There’s a whole science and mathematics dedicated to folding and unfolding (especially solar panels for satellites and spacecrafts; see Miura map fold). Maybe the engineers at SpaceX and Tesla have been collaborating on some sort of lightweight, durable and auto-opening and closing canopy?!

I agree. I would spend the money on a bigger battery instead. Solar power makes sense with large surface, which a car roof doesn’t have.

Deployable solar sail would still be interesting for further research.

Of course they will.

I read it would take only half of roofs covered with solar to power the entire world.

Or it would take 0.6% of the land.


Maybe you shouldn’t believe everything you read, and read stuff that shows you how to do the calculation rather than just the conclusions of someone out to make a headline but less keen to explain their assumptions.

Read Sustainable Energy Without the Hot Air. It shows both how to do the calculation and then uses that to show why rooftop solar is a contribution but nowhere near enough.

So based on your math, a 10 hour sunny day can add about 20 miles of range. For some, that will cover their daily commute.

“Criswell predicts”?

Does anyone under 60 actually get that reference?

Criswell was known — to the limited extent that he was — for making predictions which were not merely wrong, they were ludicrous. Is TeslaMondo perhaps subtly suggesting that any predictions for Tesla putting solar cells on the roof of there cars are just as ridiculous?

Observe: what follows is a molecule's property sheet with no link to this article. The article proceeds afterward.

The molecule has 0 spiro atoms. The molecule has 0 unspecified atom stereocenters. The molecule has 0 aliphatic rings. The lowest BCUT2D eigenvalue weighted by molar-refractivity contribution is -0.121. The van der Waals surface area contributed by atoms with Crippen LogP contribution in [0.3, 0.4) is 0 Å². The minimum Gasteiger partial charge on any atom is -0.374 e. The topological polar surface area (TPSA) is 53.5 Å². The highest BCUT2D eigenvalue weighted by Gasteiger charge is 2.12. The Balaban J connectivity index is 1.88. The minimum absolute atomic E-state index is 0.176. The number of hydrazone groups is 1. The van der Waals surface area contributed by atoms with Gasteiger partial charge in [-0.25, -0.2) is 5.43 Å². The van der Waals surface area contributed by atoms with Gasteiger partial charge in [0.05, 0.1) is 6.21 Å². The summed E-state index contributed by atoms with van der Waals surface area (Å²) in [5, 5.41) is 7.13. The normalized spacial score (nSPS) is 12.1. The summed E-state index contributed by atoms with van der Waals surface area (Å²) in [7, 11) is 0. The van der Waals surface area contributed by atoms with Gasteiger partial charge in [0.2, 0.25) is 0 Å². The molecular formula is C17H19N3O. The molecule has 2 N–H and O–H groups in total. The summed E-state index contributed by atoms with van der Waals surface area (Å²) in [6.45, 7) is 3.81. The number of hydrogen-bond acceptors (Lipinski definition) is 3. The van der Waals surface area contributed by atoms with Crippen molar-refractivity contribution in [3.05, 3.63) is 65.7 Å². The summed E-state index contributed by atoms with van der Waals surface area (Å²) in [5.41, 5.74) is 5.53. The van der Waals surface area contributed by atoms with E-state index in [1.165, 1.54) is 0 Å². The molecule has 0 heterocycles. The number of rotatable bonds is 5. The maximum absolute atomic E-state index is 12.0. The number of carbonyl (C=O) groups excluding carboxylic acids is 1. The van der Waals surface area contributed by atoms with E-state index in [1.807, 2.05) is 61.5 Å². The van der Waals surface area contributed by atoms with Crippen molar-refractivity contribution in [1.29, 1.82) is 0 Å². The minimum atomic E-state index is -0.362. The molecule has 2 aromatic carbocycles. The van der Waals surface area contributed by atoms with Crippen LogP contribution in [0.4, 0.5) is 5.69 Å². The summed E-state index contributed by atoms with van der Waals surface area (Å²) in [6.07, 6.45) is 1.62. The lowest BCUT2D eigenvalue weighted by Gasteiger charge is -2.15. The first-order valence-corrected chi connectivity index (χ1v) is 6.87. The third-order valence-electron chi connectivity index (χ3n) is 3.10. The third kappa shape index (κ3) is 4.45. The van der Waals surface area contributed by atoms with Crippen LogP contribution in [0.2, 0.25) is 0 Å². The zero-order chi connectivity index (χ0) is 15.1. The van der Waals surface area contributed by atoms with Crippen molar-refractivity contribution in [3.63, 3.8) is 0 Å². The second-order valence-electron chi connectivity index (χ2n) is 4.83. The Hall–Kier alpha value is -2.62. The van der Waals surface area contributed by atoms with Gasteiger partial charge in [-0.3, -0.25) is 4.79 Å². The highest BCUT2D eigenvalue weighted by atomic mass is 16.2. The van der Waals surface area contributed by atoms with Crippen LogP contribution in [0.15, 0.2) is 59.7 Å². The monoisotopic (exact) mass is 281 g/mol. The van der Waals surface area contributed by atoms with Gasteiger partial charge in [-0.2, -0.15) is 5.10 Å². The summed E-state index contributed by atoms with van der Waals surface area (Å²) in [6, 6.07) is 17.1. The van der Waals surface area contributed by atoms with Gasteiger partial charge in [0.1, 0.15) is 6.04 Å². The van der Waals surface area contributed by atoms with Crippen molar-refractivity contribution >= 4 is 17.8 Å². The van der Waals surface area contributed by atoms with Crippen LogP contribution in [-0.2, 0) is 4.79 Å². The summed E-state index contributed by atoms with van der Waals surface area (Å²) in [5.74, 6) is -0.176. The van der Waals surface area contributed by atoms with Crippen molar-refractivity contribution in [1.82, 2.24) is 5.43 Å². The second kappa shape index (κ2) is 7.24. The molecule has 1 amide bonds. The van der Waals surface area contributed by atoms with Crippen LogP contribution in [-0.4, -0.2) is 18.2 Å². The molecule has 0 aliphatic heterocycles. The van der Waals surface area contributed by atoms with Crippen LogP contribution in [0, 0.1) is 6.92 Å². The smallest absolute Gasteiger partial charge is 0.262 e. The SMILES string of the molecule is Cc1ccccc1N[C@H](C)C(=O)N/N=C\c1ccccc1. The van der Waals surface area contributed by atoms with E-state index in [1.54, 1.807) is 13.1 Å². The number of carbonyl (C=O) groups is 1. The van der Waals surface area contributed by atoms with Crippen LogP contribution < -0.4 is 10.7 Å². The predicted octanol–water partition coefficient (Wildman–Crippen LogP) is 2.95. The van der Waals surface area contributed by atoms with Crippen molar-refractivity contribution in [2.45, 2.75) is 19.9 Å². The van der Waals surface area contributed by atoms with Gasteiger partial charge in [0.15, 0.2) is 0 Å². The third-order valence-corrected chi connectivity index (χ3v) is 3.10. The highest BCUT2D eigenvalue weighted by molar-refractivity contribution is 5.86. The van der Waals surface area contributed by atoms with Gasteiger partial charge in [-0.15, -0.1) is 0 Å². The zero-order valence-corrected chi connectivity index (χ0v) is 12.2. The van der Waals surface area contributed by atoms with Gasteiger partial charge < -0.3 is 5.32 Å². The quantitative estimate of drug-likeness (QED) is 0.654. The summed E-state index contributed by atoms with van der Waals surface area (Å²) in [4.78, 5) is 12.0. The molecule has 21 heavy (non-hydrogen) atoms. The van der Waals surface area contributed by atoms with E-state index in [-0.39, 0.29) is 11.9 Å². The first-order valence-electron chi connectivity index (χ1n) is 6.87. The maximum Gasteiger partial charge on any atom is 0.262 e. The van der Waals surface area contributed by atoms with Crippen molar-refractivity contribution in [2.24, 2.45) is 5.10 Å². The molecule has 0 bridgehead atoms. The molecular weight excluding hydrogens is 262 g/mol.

Well, Elon did not long ago state rather firmly that solar cells belong on the roof of your house, not your car. On the other hand, as the article notes, there would be some utility in providing enough solar power to eliminate vampire drain for Tesla cars parked outdoors long-term.

Beyond that, I agree with Elon: It would be a waste of money. The roof of a car simply doesn’t have enough surface area to gather enough solar energy to add many miles of range per day.

I really don’t get that argument that something can be waste of money… Maybe leather seats ok. Or fwd…

But a solar solar roof? (I call it solar solar because it will be a solar roof with solar cells…)

A semi transparent solar^2 roof with maybe even automatic dimming will be a money milking cowbell gimmick for TSLA. It will be fancy! To my best knowledge Tesla products are not about η at this point of development. They are about money. One more expensive option means more money to get the EV train rolling. So it would be a waste of money to not offer it… If people want to pay an unpredictable amount of money for an unpredictable amount of miles just let them do so. Those people who paid will most likely not complain later on that they made the wrong decision so there is low risk of negative perception… Fwd on the other hand…

All this speculation originates from a couple of cryptic Tweets by Musk recently that hint here has something innovative in the works on this front.

Actual solar charged, battery electric cars are possible, but a revolution is required in people’s thinking about what they “need” in a car.


Sure. If you’re willing to settle for a three-wheeled bicycle with a “cabin” barely big enough for one small skinny person to crawl into, with no cargo capacity, and no “luxury” touches such as a windshield wiper — never mind an air conditioner! — then you can have a car which runs on solar power… so long as the sun is shining directly on it!

Very few people mean that sort of vehicle when they say “car”.

I guess you didn’t look at the link. This cruiser class has four wheels, seats four, and runs off battery power for 400 miles at night. But hey, don’t let the facts get in the way.

You are not alone in your view. Believers in the rational choice theory of economics make this argument.


Some don’t think the world is that simple, or rational.